Microsoft, it's time. For the past year the company's promised that Windows 10 would finally turn the tide in the company's favor. The chance to prove that starts Wednesday, as Microsoft's Build developer's conference opens in San Francisco.
We already know that Windows 10, which has been slowly revealed to us through a very public development process, aims to be a unified OS that will work the same on desktops, notebooks, tablets, phones, and more. On top of it will run a new breed of universal apps, software that can run on all platforms with minimal reconfiguration. It's the direction Microsoft has to take if it has any hope of regaining ground from iOS, Android, and other competitors.
Windows 10 is just the centerpiece of Microsoft's larger effort to win back users and developers alike, however. Here are the other big announcements we expect at the conference--that is, if Microsoft expects to stay on course.
1. A focus on Windows 10 phone
We expect Microsoft to talk much more about Windows 10 for phones. On the whole, the company's vision for Windows on mobile devices appears far less mature than its plans for larger screens. The most recent build is just starting to flesh out the Continuum vision of altering Windows' appearance to favor a touch-centric tablet mode. Also, regardless of whether Microsoft officially agrees with the views of a former designer who explained away the flaws of Windows 10 for phones, there are a number of design inconsistencies that bear resolution.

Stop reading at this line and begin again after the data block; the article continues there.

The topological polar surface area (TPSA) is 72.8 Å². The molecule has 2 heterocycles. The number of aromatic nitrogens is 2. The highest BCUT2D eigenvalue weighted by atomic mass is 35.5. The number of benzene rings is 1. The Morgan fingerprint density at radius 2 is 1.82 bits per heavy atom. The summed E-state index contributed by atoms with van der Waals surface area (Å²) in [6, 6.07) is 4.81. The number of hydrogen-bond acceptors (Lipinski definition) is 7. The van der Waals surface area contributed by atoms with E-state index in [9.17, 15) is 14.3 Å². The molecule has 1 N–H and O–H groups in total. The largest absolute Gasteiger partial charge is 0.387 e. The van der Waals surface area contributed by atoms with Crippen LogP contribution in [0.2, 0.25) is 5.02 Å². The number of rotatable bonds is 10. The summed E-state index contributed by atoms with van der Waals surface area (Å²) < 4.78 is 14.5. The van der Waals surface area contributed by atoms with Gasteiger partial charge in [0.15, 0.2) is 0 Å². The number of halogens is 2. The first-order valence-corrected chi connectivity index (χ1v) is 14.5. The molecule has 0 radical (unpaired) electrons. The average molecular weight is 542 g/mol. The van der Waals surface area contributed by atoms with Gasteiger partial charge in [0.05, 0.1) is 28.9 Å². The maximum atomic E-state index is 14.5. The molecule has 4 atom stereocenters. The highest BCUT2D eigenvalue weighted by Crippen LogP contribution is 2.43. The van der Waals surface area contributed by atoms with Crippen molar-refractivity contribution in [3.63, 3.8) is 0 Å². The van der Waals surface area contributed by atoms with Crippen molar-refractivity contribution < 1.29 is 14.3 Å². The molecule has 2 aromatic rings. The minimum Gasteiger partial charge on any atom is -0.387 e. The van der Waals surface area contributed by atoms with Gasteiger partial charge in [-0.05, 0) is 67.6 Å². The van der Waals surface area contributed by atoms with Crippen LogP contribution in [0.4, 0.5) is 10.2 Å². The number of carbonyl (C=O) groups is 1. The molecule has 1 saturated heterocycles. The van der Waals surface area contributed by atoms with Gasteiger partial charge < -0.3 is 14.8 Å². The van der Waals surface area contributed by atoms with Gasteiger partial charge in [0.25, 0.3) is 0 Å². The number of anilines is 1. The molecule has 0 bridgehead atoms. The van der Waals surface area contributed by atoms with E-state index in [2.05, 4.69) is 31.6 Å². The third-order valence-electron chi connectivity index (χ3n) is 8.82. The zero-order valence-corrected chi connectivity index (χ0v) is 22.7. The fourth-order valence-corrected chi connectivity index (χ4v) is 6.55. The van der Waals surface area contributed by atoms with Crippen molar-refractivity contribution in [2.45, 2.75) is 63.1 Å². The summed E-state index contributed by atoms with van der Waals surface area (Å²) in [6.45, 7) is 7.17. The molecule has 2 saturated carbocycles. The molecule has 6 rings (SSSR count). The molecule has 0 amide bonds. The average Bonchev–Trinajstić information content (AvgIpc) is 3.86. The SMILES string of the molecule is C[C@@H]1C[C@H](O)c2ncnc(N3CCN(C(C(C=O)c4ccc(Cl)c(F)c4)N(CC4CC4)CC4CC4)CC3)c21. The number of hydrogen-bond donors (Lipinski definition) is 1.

Stephen Kleynhans, an analyst for Gartner, thinks that might include some new hardware announcements. Flagship phones, anyone?
2. Universal apps or bust
Windows 10 may frame the conversation, but I'd be amazed if universal apps weren't the primary thrust of Build.
"For a couple of decades Microsoft 'won' the market because it won the hearts and minds of the developer community," Kleynhans said. Not anymore: "The new crop of developers and startups are looking elsewhere (iOS and Android) before they look at any kind of Windows development."
Microsoft has led the way in developing "universal" versions of apps like Calendar, Mail,Maps and Photos, as well as teasing the universal versions of the Office apps that are virtually guaranteed to be released this week. Microsoft will undoubtedly encourage developers to follow suit with their own apps--hopefully with a beefed-up version of the universal app development tool it released last year. The thinking, of course, is that developers can write apps for the millions and millions of desktop PC users--and pick up some incremental Windows phone users in the process. The multi-billion-dollar question will be whether those developers will buy into that way of thinking.
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